Caenorhabditis elegans is a free-living (not parasitic), transparent nematode (roundworm), about 1 mm in length, that lives in temperate soil environments.
Calorimetry is the science or act of measuring changes in state variables of a body for the purpose of deriving the heat transfer associated with changes of its state due, for example, to chemical reactions, physical changes, or phase transitions under specified constraints.
Candida albicans is an opportunistic pathogenic yeast that is a common member of the human gut flora.
Chromatin is a complex of macromolecules found in cells, consisting of DNA, protein, and RNA.
Cold shock response is the physiological response of organisms to sudden cold, especially cold water.
This is a list of computer programs that are used for nucleic acids simulations.
CRISPR is a family of DNA sequences in bacteria and archaea.
Critical Reviews in Biochemistry and Molecular Biology is a bimonthly scientific journal that publishes comprehensive review articles in the areas of biochemistry and molecular biology.
A cross-link is a bond that links one polymer chain to another.
Deoxyribonuclease I (usually called DNase I), is an endonuclease coded by the human gene DNASE1.
Deoxyribonucleic acid (DNA) is a thread-like chain of nucleotides carrying the genetic instructions used in the growth, development, functioning and reproduction of all known living organisms and many viruses.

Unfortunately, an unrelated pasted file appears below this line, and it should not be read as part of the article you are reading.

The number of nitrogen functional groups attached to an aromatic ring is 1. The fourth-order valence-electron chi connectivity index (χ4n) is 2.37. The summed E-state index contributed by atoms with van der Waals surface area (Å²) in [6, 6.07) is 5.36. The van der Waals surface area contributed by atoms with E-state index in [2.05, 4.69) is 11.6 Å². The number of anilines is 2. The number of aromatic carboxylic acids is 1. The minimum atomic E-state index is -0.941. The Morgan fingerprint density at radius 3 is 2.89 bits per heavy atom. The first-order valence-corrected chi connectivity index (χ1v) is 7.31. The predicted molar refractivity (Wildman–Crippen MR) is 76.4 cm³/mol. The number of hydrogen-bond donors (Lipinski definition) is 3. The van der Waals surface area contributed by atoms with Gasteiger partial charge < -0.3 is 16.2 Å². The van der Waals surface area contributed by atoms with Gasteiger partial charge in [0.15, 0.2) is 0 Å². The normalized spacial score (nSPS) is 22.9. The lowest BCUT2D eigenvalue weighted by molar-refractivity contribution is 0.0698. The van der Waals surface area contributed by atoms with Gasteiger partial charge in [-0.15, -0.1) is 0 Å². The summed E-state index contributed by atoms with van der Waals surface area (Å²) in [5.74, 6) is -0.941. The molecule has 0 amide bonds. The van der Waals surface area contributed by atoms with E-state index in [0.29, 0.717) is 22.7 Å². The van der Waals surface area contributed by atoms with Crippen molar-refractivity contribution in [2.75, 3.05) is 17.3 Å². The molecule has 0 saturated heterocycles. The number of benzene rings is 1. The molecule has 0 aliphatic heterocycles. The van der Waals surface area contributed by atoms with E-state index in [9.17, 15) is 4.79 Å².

DNA footprinting is a method of investigating the sequence specificity of DNA-binding proteins in vitro.
DNA methylation is a process by which methyl groups are added to the DNA molecule.
DNA repair is a collection of processes by which a cell identifies and corrects damage to the DNA molecules that encode its genome.
In molecular biology, DNA replication is the biological process of producing two identical replicas of DNA from one original DNA molecule.
DNA-binding proteins are proteins that have DNA-binding domains and thus have a specific or general affinity for single- or double-stranded DNA.
Drosophila melanogaster is a species of fly (the taxonomic order Diptera) in the family Drosophilidae.
Electron paramagnetic resonance (EPR) or electron spin resonance (ESR) spectroscopy is a method for studying materials with unpaired electrons.
Enzymes are macromolecular biological catalysts.
Gel electrophoresis is a method for separation and analysis of macromolecules (DNA, RNA and proteins) and their fragments, based on their size and charge.